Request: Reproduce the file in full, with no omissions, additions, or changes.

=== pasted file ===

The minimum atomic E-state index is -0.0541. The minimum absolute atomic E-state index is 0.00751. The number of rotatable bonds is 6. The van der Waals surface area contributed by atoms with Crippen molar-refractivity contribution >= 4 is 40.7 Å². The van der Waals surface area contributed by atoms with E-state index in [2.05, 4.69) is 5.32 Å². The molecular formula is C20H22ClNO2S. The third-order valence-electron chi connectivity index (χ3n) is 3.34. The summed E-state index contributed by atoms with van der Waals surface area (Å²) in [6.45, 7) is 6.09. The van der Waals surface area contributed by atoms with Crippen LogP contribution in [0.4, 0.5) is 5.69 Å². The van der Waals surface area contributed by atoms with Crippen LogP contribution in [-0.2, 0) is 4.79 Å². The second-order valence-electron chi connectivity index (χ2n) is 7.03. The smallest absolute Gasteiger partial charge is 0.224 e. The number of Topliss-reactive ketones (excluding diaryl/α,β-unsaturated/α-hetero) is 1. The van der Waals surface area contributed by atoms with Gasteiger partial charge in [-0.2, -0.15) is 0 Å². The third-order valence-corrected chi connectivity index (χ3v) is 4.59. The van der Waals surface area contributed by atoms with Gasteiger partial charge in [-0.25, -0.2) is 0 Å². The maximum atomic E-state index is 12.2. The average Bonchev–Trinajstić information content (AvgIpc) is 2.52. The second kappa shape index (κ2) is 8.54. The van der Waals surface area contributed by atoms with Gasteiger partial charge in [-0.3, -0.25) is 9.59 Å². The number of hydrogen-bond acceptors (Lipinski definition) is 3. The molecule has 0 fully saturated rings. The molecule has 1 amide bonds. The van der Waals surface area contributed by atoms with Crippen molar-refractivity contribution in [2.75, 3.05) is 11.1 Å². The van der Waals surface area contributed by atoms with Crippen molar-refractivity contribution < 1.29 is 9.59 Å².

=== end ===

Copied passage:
The minimum atomic E-state index is -0.0541. The minimum absolute atomic E-state index is 0.00751. The number of rotatable bonds is 6. The van der Waals surface area contributed by atoms with Crippen molar-refractivity contribution >= 4 is 40.7 Å². The van der Waals surface area contributed by atoms with E-state index in [2.05, 4.69) is 5.32 Å². The molecular formula is C20H22ClNO2S. The third-order valence-electron chi connectivity index (χ3n) is 3.34. The summed E-state index contributed by atoms with van der Waals surface area (Å²) in [6.45, 7) is 6.09. The van der Waals surface area contributed by atoms with Crippen LogP contribution in [0.4, 0.5) is 5.69 Å². The van der Waals surface area contributed by atoms with Crippen LogP contribution in [-0.2, 0) is 4.79 Å². The second-order valence-electron chi connectivity index (χ2n) is 7.03. The smallest absolute Gasteiger partial charge is 0.224 e. The number of Topliss-reactive ketones (excluding diaryl/α,β-unsaturated/α-hetero) is 1. The van der Waals surface area contributed by atoms with Gasteiger partial charge in [-0.2, -0.15) is 0 Å². The third-order valence-corrected chi connectivity index (χ3v) is 4.59. The van der Waals surface area contributed by atoms with Gasteiger partial charge in [-0.25, -0.2) is 0 Å². The maximum atomic E-state index is 12.2. The average Bonchev–Trinajstić information content (AvgIpc) is 2.52. The second kappa shape index (κ2) is 8.54. The van der Waals surface area contributed by atoms with Gasteiger partial charge in [-0.3, -0.25) is 9.59 Å². The number of hydrogen-bond acceptors (Lipinski definition) is 3. The molecule has 0 fully saturated rings. The molecule has 1 amide bonds. The van der Waals surface area contributed by atoms with Crippen molar-refractivity contribution in [2.75, 3.05) is 11.1 Å². The van der Waals surface area contributed by atoms with Crippen molar-refractivity contribution < 1.29 is 9.59 Å².